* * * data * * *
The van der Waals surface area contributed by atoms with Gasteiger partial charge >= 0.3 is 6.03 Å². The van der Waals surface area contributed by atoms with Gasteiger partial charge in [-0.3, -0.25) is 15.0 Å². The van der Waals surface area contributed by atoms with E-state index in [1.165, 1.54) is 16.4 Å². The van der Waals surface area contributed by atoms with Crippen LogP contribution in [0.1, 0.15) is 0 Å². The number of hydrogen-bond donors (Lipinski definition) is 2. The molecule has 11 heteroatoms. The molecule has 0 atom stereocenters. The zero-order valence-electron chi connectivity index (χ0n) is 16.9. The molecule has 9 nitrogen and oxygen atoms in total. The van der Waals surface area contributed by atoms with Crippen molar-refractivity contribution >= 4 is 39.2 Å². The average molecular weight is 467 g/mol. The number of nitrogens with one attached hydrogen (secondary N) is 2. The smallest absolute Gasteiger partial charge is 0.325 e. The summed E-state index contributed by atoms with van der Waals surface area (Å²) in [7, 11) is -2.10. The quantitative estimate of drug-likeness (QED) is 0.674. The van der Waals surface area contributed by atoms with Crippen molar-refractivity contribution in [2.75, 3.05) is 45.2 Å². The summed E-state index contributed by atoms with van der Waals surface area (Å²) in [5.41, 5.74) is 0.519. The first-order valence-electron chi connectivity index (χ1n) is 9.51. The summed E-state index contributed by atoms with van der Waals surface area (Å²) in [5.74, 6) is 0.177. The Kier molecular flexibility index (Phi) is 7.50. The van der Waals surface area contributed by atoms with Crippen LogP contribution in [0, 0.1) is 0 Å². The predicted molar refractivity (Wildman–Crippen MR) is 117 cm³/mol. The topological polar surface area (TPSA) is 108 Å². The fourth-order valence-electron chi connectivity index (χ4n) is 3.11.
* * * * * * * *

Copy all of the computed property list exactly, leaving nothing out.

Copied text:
The van der Waals surface area contributed by atoms with Gasteiger partial charge >= 0.3 is 6.03 Å². The van der Waals surface area contributed by atoms with Gasteiger partial charge in [-0.3, -0.25) is 15.0 Å². The van der Waals surface area contributed by atoms with E-state index in [1.165, 1.54) is 16.4 Å². The van der Waals surface area contributed by atoms with Crippen LogP contribution in [0.1, 0.15) is 0 Å². The number of hydrogen-bond donors (Lipinski definition) is 2. The molecule has 11 heteroatoms. The molecule has 0 atom stereocenters. The zero-order valence-electron chi connectivity index (χ0n) is 16.9. The molecule has 9 nitrogen and oxygen atoms in total. The van der Waals surface area contributed by atoms with Crippen molar-refractivity contribution >= 4 is 39.2 Å². The average molecular weight is 467 g/mol. The number of nitrogens with one attached hydrogen (secondary N) is 2. The smallest absolute Gasteiger partial charge is 0.325 e. The summed E-state index contributed by atoms with van der Waals surface area (Å²) in [7, 11) is -2.10. The quantitative estimate of drug-likeness (QED) is 0.674. The van der Waals surface area contributed by atoms with Crippen molar-refractivity contribution in [2.75, 3.05) is 45.2 Å². The summed E-state index contributed by atoms with van der Waals surface area (Å²) in [5.41, 5.74) is 0.519. The first-order valence-electron chi connectivity index (χ1n) is 9.51. The summed E-state index contributed by atoms with van der Waals surface area (Å²) in [5.74, 6) is 0.177. The Kier molecular flexibility index (Phi) is 7.50. The van der Waals surface area contributed by atoms with Crippen LogP contribution in [0, 0.1) is 0 Å². The predicted molar refractivity (Wildman–Crippen MR) is 117 cm³/mol. The topological polar surface area (TPSA) is 108 Å². The fourth-order valence-electron chi connectivity index (χ4n) is 3.11.